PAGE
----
That abundance of power takes precedent over handling. Simply put, the Charger isn't a fan of changing direction; it begs for straight, flat roads rather than winding passes through the mountains. Its size and bulk are partially to blame. Try to drive one fast through the curves and you'll find the experience a nerve-racking affair. As we said: the Charger is old-school. It leaves sharp handling to smaller, more nimble cars.

Dodge Charger

Downmarket Interior. In the relentless pursuit of power, Dodge seems to have overlooked the Charger's interior. Frankly, the grade of interior Dodge offers in their big sedan is depressing. We're sure more than one shopper interested in the $70,000 Hellcat was quickly turned away by the overwhelming amount of cheap plastic and Friday-afternoon build quality.

And that's the nicest iteration of the Charger. It's worse on the low end; it feels like Dodge builds the V-6 models exclusively for rental-car lots. Stepping up to the R/T improves things some, but overall the quality leaves much to be desired. The worst offender in the cabin is the huge swatch of cheap black plastic covering the entire passenger side of the dash. It's bothered us since 2011 and yet Dodge hasn't done a thing to address it.

Roominess is a sticky issue as well. Full-size, rear-drive cars are inevitably not as roomy as something based on a front-wheel drive chassis. The Charger gets a full 40 inches of legroom, but small rear glass and a large drivetrain hump intrude on that space. For two rear riders this isn't a problem, but three would be tight.

There is one bright spot in the cabin: the 8.4-inch touchscreen and its corporate Uconnect infotainment system. Chrysler has offered this system for years on the Charger, and yet only now are most companies catching up in terms of usability. It remains a leader when it comes to intuitive operation. Even the most tech-averse buyers will quickly find themselves instinctively tapping and swiping the big screen.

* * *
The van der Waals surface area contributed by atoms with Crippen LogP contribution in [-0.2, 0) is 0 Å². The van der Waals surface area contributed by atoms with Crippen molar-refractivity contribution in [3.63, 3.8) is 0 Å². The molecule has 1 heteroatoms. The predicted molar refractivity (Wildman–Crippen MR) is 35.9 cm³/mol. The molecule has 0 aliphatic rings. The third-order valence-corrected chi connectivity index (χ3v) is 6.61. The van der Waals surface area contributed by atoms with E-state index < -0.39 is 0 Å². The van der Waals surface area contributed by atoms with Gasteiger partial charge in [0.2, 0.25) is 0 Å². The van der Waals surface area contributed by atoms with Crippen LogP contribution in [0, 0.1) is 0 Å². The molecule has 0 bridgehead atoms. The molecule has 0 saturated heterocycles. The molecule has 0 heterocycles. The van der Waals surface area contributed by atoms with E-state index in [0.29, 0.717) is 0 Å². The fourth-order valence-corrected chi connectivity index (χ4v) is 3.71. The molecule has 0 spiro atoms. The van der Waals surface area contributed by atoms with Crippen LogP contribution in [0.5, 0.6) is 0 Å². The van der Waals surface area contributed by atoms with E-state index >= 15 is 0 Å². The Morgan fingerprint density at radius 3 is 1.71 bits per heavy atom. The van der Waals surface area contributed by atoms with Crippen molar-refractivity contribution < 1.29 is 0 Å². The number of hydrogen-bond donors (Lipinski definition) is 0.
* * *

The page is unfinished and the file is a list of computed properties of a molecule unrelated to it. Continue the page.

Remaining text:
Class of one. These days, the Charger occupies a lonely space. Its twin, the Chrysler 300, remains in the market as a more traditional full-size car, one that's closer to the spirit of the long-deceased Lincoln Town Car than it is to the rough-and-ready Charger. Other than these two, the market of full-size, rear-drive affordable sedans has been wiped out by changing market tastes.

Alternatives? The Toyota Avalon is always an option, though it caters to an entirely different crowd. And for a limited time, the Kia Cadenza and K900 could be cross-shopped. However, those two are being shown the door at the end of 2021, two more victims in this collapsing segment.

It's better to consider the Charger as a four-door muscle car, something that provides the power and persona of vehicles like the Ford Mustang, Chevrolet Camaro, and Dodge's own Challenger - which itself is a two-door riff off the Charger. The big Dodge is muscle and might wrapped in a four-door body.

Final thoughts. The Charger somehow defies market realities. It eschews concerns of fuel economy in an era where shoppers are swayed by efficiency. It is a full-size sedan in a world of crossovers. It has a mediocre interior that has shrugged off ten years of criticism. And yet still it sells relatively well and has legions of devoted fans. How?

Consider: this fireball of a sedan is more practical than most sport sedans thanks to its generous dimensions. It's also affordable for the everyman: R/Ts start at $37,000 or so. Yet it doesn't sacrifice personality or entertainment to attain that price point. It's a riot and a hoot and you can justify it to the spouse.